Autism Acceptance Series Part I - Awareness vs. Advocacy
Posted on 04/17/19 in Advocacy by Mia Buchwald Gelles
Autism Awareness Month is a great way to call attention to autism in the general community, to make sure that conversations are started and that people, employers, and community members become more sensitive to the various needs of people with autism.
However, for me as a parent, awareness does not go far enough. Acceptance of people with autism and the neurodiversity that they bring into this world is important and inspiring. I love how some employers are now recognizing the real advantages that having the skills and perspectives of people with autism as part of the workforce is good for the bottom line, as well as company culture through new and expanding autism-at-work programs.
But my opinion as a mother who has raised a child with autism is that the key word is neither awareness nor acceptance, but advocacy.
After the initial shock of the diagnosis, the most important work for me as a parent was advocating for my son to learn skills that would provide access to as much of the world as possible.
I did not do this on my own but rather assembled a team to help.
Advocacy meant getting on waiting lists to see SLPs and OTs with specialties in treating children with ASD.
Advocacy meant registering my son with our school district at age 2½ to request a multi-factored evaluation, the first step towards developing an IEP and receiving excellent, free special education services beginning the day he turned 3.
Advocacy meant training tutors on Behavioral Interventions (Applied Behavior Analysis) to supplement the other interventions to effectively teach and reinforce the skills being taught in the other settings mentioned above. I went to many therapy sessions and came to school to see how they were working with my son so that I could use the same techniques at home and teach them to my husband and parents.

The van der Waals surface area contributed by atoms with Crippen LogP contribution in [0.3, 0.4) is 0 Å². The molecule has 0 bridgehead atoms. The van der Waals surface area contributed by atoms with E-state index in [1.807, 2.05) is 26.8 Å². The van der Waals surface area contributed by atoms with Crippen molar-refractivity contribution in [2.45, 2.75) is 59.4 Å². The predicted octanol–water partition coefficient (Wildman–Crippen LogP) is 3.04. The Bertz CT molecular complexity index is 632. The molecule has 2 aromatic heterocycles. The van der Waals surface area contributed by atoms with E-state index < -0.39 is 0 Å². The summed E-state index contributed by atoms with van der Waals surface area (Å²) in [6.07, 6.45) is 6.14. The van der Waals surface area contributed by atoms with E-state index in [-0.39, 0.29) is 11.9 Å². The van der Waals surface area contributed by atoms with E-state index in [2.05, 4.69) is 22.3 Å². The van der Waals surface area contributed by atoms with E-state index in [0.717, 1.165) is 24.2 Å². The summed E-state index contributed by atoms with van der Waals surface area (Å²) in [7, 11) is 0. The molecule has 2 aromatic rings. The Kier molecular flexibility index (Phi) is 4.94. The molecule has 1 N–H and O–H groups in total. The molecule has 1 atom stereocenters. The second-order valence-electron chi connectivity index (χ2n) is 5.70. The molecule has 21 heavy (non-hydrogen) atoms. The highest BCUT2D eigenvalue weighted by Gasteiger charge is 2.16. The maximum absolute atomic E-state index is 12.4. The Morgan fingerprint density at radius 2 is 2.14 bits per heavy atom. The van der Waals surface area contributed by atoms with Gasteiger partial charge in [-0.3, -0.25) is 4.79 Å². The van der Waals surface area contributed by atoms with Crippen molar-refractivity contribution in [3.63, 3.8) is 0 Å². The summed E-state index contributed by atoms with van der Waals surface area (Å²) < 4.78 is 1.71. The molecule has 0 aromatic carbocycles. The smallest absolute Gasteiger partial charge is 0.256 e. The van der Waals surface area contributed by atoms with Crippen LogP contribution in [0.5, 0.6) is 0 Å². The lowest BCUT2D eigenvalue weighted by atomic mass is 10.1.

Advocacy meant teaching my son how to communicate his wants and needs, whether help was at hand or out-of-sight. This started with teaching him to say, “I’m awake, come and get me (out of my crib)” and “push the swing”.
Advocacy meant teaching my son how to expand his circles of communication from a single exchange to a back-and-forth conversation on a single topic.
Advocacy meant teaching my son how to follow single then multi-step directions.
Advocacy meant working with my son on fine motor skills in self-care and eating.
Advocacy meant teaching my son how to reciprocate social interactions to build relationships.
Advocacy meant teaching my son how to say “I don’t know” and eventually to ask a question to clarify an ambiguous request or information.
Advocacy meant teaching my son how to effectively use his free time.
Advocacy meant getting to know my son’s teachers each year so that we could support my son’s academic work at home with pre-teaching and appropriate homework support.
Advocacy meant providing my son with opportunities where he would have to advocate for himself and what he wanted – his favorite being attending summer camp.
Advocacy meant giving my son the language to talk about his autism to others. This was essential when he eventually went to college and needed to let professors know what accommodations he needed. Giving him words to understand and normalize his autism, starting with “I learn differently than most other kids” has been essential in providing him with self-respect and a sense of accomplishment in the face of having to work so hard just to keep up with typical peers.
My strong advocacy, not just acceptance or awareness, has given my son the skills he needed to be successful in life, school, college and now at his job. Each person with autism has their own path, and advocating for teaching as many essential skills as possible throughout their lives helps to maximize their potential.
The most important thing for a parent is advocating so that your child has the skills to engage with family and community and to make their own decisions, as much as possible, about how they want to be a contributing member of society.
Happy Autism Advocacy Month!
Mia Buchwald Gelles, Operations Director and Co-founder of Milestones, oversees daily operations, finance, technology and HR. Mia uses her expertise in nonprofit management and project planning so Milestones can effectively serve the community. Her technical skills have enabled Milestones to develop and evolve the website and database as the organization has grown. Prior to Milestones, Mia provided 20 years of lead program management and data solutions for nonprofits and governmental agencies. Mia serves on the executive board for the Ohio Coalition for the Education of Children with Disabilities (OCECD).